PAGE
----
Analysts Review Windows 8 Platform Changes
In essence, Microsoft now has two client operating system models: Metro and classic, according to Directions on Microsoft.
A team of analysts at independent consultancy Directions on Microsoft updated their Windows platform roadmap based on announcements from Microsoft's Build conference for developers, held earlier this month. Michael Cherry, Ron Sanfilippo and Wes Miller outlined platform changes, tooling and trends during a telebriefing on Thursday, Sept. 22.
In essence, Microsoft now has two client operating system models: Metro and classic, according to Directions on Microsoft analyst Michael Cherry. The classic model (Microsoft calls it "desktop") runs on the familiar desktop with icons and toolbars. The Metro model, which looks like the Windows Phone user interface, features "live tiles" (apps that update on the desktop), a landscape view (which can be turned into a portrait view) and 16:9 aspect ratio for screens.
Microsoft introduced a new Windows Runtime (WinRT) for Metro-style touch-screen apps, while keeping a classic desktop mode for x86/x64 apps. WinRT provides APIs to get to kernel OS services and hardware. Microsoft's main emphasis at its Build conference was to show developers how to exploit the Metro UI for touch-enabled applications, Cherry explained.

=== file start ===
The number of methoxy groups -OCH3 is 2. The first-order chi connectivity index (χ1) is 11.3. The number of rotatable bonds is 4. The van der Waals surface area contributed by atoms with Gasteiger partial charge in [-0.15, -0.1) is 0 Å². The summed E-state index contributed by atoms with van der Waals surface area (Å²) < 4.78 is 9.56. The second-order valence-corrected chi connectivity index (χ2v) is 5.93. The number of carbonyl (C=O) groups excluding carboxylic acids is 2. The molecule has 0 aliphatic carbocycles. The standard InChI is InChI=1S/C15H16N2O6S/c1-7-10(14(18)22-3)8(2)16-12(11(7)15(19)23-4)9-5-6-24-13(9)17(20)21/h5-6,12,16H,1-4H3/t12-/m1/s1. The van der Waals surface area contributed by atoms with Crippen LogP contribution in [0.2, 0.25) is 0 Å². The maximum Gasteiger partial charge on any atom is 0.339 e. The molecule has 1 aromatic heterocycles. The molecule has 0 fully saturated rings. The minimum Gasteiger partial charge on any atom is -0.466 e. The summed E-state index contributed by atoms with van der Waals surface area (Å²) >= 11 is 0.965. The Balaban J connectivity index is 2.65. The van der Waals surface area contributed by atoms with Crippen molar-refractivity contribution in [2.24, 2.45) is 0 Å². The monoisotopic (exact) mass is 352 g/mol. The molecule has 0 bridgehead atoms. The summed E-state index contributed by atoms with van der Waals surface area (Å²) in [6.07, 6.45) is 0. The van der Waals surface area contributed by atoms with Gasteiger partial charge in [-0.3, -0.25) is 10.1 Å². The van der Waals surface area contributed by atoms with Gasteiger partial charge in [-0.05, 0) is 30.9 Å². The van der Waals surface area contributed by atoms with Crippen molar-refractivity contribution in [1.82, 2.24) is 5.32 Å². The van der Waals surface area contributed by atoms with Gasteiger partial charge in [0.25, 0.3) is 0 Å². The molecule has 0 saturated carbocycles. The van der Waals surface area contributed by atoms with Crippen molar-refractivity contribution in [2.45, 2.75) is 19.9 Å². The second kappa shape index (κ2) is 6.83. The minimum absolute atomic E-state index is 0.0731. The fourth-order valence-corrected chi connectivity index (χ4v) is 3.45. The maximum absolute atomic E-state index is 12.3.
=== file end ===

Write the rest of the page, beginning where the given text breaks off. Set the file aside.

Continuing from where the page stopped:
Like most analyst groups, Directions of Microsoft also redrew Microsoft's new OS architectural chart to suit their interpretation of the changes (see diagram).
[Click on image for larger view.]
|Directions on Microsoft's take on Microsoft's new Windows Runtime and desktop OS models. Source: Directions on Microsoft.|
For other interpretations, see this article by veteran Microsoft observer Mary-Jo Foley.
The Windows 8 desktop (for classic apps) will be "100 percent compatible" with Windows 7 apps, according to Rob Sanfilippo, a Directions on Microsoft analyst. He speculated that Microsoft may be "pushing off" desktop apps in favor of Metro-style apps in the future, based on Microsoft's revised Windows 8 roadmap. He said that he wasn't sure if Silverlight would be supported on Metro-style apps, although Microsoft has already indicated that Internet Explorer 10, which ships with Windows 8, will lack plug-ins, which is the traditional place for adding Silverlight support in Microsoft's browser. Sanfilippo noted that a lot of the skills a developer might use in Silverlight are present in Windows 8, such as XAML support.
Microsoft added Hyper-V 3.0 to the Windows 8 client OS, with the hypervisor being dependent on x64 hardware from AMD or Intel to run, Cherry said. He expressed some new skepticism about ARM-based servers popping up running Windows Server 8, mostly because Hyper-V is such an important server application for Microsoft.
"Hyper-V is key to Windows Server, and that eliminates ARM on the server side because you would have to have a hypervisor that would run on ARM," Cherry noted.
Microsoft has said that it will support x86, x64 and ARM platforms on Windows 8. However, Cherry noted that x86 apps would require work to port to the ARM platform. The changes needed to make line-of-business apps run on Windows 8 ARM are not known, he said. Microsoft has been noncommittal even about porting Microsoft Office to ARM. Moreover, the ARM platform might prove to be somewhat complex, with multiple deviations arising, he said.